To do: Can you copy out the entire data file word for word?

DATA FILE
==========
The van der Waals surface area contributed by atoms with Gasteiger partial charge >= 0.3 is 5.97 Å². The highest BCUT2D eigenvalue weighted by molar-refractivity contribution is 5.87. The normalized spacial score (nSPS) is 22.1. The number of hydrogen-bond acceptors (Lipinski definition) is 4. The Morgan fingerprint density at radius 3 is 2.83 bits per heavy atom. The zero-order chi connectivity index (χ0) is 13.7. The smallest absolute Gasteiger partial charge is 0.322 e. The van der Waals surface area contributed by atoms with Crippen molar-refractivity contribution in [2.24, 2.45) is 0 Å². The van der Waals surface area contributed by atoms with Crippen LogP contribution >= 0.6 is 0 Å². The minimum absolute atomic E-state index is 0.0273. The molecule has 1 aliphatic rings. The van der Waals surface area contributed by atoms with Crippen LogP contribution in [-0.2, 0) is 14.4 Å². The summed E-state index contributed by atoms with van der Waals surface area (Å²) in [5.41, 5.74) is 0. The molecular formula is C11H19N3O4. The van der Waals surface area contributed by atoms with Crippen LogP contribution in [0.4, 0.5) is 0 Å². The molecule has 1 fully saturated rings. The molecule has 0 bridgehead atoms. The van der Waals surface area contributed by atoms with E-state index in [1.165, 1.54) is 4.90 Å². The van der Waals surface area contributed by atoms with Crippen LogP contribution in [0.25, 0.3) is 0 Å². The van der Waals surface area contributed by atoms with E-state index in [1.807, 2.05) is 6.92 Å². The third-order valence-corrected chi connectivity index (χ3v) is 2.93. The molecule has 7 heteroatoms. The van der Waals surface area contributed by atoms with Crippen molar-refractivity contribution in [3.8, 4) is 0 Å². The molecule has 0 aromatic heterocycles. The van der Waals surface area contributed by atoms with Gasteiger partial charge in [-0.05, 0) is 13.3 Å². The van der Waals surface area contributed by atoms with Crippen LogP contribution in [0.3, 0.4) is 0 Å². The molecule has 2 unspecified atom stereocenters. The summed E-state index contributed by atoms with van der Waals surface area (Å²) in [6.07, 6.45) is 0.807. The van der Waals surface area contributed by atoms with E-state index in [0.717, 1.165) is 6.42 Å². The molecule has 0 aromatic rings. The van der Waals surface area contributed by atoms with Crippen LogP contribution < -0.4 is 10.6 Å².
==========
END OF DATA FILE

The van der Waals surface area contributed by atoms with Gasteiger partial charge >= 0.3 is 5.97 Å². The highest BCUT2D eigenvalue weighted by molar-refractivity contribution is 5.87. The normalized spacial score (nSPS) is 22.1. The number of hydrogen-bond acceptors (Lipinski definition) is 4. The Morgan fingerprint density at radius 3 is 2.83 bits per heavy atom. The zero-order chi connectivity index (χ0) is 13.7. The smallest absolute Gasteiger partial charge is 0.322 e. The van der Waals surface area contributed by atoms with Crippen molar-refractivity contribution in [2.24, 2.45) is 0 Å². The van der Waals surface area contributed by atoms with Crippen LogP contribution >= 0.6 is 0 Å². The minimum absolute atomic E-state index is 0.0273. The molecule has 1 aliphatic rings. The van der Waals surface area contributed by atoms with Crippen LogP contribution in [-0.2, 0) is 14.4 Å². The summed E-state index contributed by atoms with van der Waals surface area (Å²) in [5.41, 5.74) is 0. The molecular formula is C11H19N3O4. The van der Waals surface area contributed by atoms with Crippen LogP contribution in [0.4, 0.5) is 0 Å². The molecule has 1 fully saturated rings. The molecule has 0 bridgehead atoms. The van der Waals surface area contributed by atoms with E-state index in [1.165, 1.54) is 4.90 Å². The van der Waals surface area contributed by atoms with Crippen LogP contribution in [0.25, 0.3) is 0 Å². The van der Waals surface area contributed by atoms with E-state index in [1.807, 2.05) is 6.92 Å². The third-order valence-corrected chi connectivity index (χ3v) is 2.93. The molecule has 7 heteroatoms. The van der Waals surface area contributed by atoms with Crippen molar-refractivity contribution in [3.8, 4) is 0 Å². The molecule has 0 aromatic heterocycles. The van der Waals surface area contributed by atoms with Gasteiger partial charge in [-0.05, 0) is 13.3 Å². The van der Waals surface area contributed by atoms with Crippen LogP contribution in [0.3, 0.4) is 0 Å². The molecule has 2 unspecified atom stereocenters. The summed E-state index contributed by atoms with van der Waals surface area (Å²) in [6.07, 6.45) is 0.807. The van der Waals surface area contributed by atoms with E-state index in [0.717, 1.165) is 6.42 Å². The molecule has 0 aromatic rings. The van der Waals surface area contributed by atoms with Crippen LogP contribution < -0.4 is 10.6 Å².